A coal which contains from about 0.5 to about 3.0 weight percent of oil, from about 10 to about 30 weight percent of moisture, and from about 5 to about 15 weight percent of ash may be prepared by means well known to those skilled in the art.

By way of illustration, one may prepare such a coal by the process described in U.S. Pat. No. 4,854,940 of Jerzy S. Janiak, et al., the disclosure of which is hereby incorporated by reference into this specification. In the process of this patent, subbituminous coal is agglomerated with a "bridging liquid" consisting essentially of from about 20 to about 50 percent of a light hydrocarbon diluent (e.g., oils such as naptha, kerosene, diesel oil, and the like) and from about 50 to about 80 percent of a low quality heavy oil (e.g., bitumen, heavy crude, and other oils recognized in the art as being heavy oils).

By way of further illustration, the processes of the Lykken patents described elsewhere in this specification may be used to prepare a coal containing from about 3.0 weight percent of oil, from about 10 to about 30 weight percent of moisture, and from about 5 to about 15 weight percent of ash. Thus, for example, one may use the process described in U.S. Pat. No. 2,996,400, the disclosure of which is hereby incorporated by reference into this specification.

By way of further illustration, the processes described in U.S. Pat. Nos. 3,985,516 and/or 3,985,517 may be used in applicant's process.

In one embodiment, the coal which contains from about 0.5 to about 3.0 weight percent of oil, from about 10 to about 30 weight percent of moisture, and from about 5 to about 15 weight percent of ash is preheated to a temperature of from about 250 to about 350 degrees Fahrenehit prior to being introduced into reactor vessel 12.

Thus, by way of illustration and not limitation, and referring to FIG. 1, such coal may be introduced into container 13 by a suitable line. Hot gas (such as, e.g., the exhaust gas from line 50) may be introduced by a line (not shown) into container 13; it is preferred that the velocity of such hot gas be less than about 1.0 foot per second inasmuch as fluidization of the contents of such container need not be vigorous. The off gas from container 13 may be passed to cyclone 38 via a line (not shown). Any entrained solids may be returned to vessel 13 by a standpipe (not shown). Gases containing principally nitrogen, carbon dioxide, water vapor, and hydrocarbons may be transferred to a suitable recovery facility.

The coal in vessel 13, which contained from about 0.5 to about 3.0 weight percent of oil, from about 10 to about 30 weight percent of moisture, and from about 5 to about 15 weight percent of ash prior to the time it was heated to a temperature of from about 250 to about 350 degrees Fahrenheit, may then be fed into reactor vessel 12 and processed in the manner described for other coals elsewhere in this specification.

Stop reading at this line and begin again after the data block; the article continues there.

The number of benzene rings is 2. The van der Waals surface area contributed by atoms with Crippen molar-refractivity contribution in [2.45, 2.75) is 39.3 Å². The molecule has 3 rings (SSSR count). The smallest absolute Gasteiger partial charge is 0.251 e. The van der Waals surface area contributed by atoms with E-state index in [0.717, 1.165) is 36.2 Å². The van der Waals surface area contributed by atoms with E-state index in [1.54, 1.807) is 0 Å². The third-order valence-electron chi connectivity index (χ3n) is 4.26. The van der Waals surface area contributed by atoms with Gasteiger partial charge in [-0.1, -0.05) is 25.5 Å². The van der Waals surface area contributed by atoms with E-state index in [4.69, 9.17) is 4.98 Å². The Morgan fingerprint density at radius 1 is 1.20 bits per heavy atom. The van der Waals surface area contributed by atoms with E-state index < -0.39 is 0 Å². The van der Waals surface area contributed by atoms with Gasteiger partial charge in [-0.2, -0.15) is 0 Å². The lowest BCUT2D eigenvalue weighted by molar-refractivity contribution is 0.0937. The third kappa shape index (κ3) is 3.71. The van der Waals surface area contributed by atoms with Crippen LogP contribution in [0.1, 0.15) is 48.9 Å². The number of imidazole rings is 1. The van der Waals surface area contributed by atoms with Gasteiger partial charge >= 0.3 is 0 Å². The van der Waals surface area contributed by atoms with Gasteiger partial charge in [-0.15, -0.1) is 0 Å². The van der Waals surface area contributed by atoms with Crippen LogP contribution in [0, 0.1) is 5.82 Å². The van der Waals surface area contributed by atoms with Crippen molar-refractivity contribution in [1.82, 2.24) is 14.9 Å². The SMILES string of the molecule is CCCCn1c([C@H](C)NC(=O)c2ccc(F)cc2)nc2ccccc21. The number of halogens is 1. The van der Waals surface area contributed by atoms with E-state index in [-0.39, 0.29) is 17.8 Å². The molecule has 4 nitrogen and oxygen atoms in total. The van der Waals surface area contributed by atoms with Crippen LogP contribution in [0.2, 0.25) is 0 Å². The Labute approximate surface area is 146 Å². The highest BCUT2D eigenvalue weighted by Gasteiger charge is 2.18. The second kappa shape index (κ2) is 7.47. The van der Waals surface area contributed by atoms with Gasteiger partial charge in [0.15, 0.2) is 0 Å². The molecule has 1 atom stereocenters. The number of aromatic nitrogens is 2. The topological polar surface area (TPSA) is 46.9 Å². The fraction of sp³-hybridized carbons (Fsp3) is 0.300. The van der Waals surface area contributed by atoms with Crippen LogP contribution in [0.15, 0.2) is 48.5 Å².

It is to be understood that the aforementioned description is illustrative only and that changes can be made in the apparatus, the ingredients and their proportions, and in the sequence of combinations and process steps as well as in other aspects of the invention discussed herein without departing from the scope of the invention as defined in the following claims.

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Referenced by
Citing PatentFiling datePublication dateApplicantTitle
US5830247 *Sep 12, 1997Nov 3, 1998Fuels Management, Inc.Process for processing coal
US5858035 *Sep 12, 1997Jan 12, 1999Fuels Management, Inc.Irreversibly dried; using wetter, coarser coal in fluidized bed reactor, rapid cooling of fine particles effects further comminution; unlikely to spontaneously combust; facilitates transportation
US5904741 *Oct 13, 1998May 18, 1999Fuels Management, Inc.Process for processing coal
US6162265 *May 17, 1999Dec 19, 2000Fuels Management, Inc.Drying in a fluidized bed; concurrent reducing particle size and dehydration
US7275644Apr 15, 2005Oct 2, 2007Great River EnergyApparatus and method of separating and concentrating organic and/or non-organic material
US7537622Nov 1, 2004May 26, 2009Fmi Newcoal, Inc.Process for drying coal
US7540384Aug 8, 2005Jun 2, 2009Great River EnergyApparatus and method of separating and concentrating organic and/or non-organic material
US7695535Dec 22, 2005Apr 13, 2010River Basin Energy, Inc.Process for in-situ passivation of partially-dried coal
US8197561Sep 24, 2009Jun 12, 2012River Basin Energy, Inc.Process for drying coal
Classifications
U.S. Classification44/626, 34/329
International ClassificationC10B49/22, C10B55/10
Cooperative ClassificationC10B55/10, C10B49/22
European ClassificationC10B49/22, C10B55/10
Legal Events
DateCodeEventDescription
Nov 14, 2000FPExpired due to failure to pay maintenance fee
Effective date: 20000908
Sep 10, 2000LAPSLapse for failure to pay maintenance fees
Apr 4, 2000REMIMaintenance fee reminder mailed
Feb 26, 1996FPAYFee payment
Year of fee payment: 4
Dec 2, 1993ASAssignment
Owner name: BEIERSDORF-LILLY GMBH, GERMANY
Free format text: CHANGE OF NAME;ASSIGNOR:BEIERSDORF GESELLSCHAFT MIT BESCHRANKTER HAFTUNG;REEL/FRAME:006777/0220
Effective date: 19921214
Nov 28, 1990ASAssignment
Owner name: FUELS MANAGEMENT INC., 727 SOUTHWEST 148 TERRACE,
Free format text: ASSIGNMENT OF ASSIGNORS INTEREST.;ASSIGNOR:DUNLOP, DONALD D.;REEL/FRAME:005534/0751
Effective date: 19901127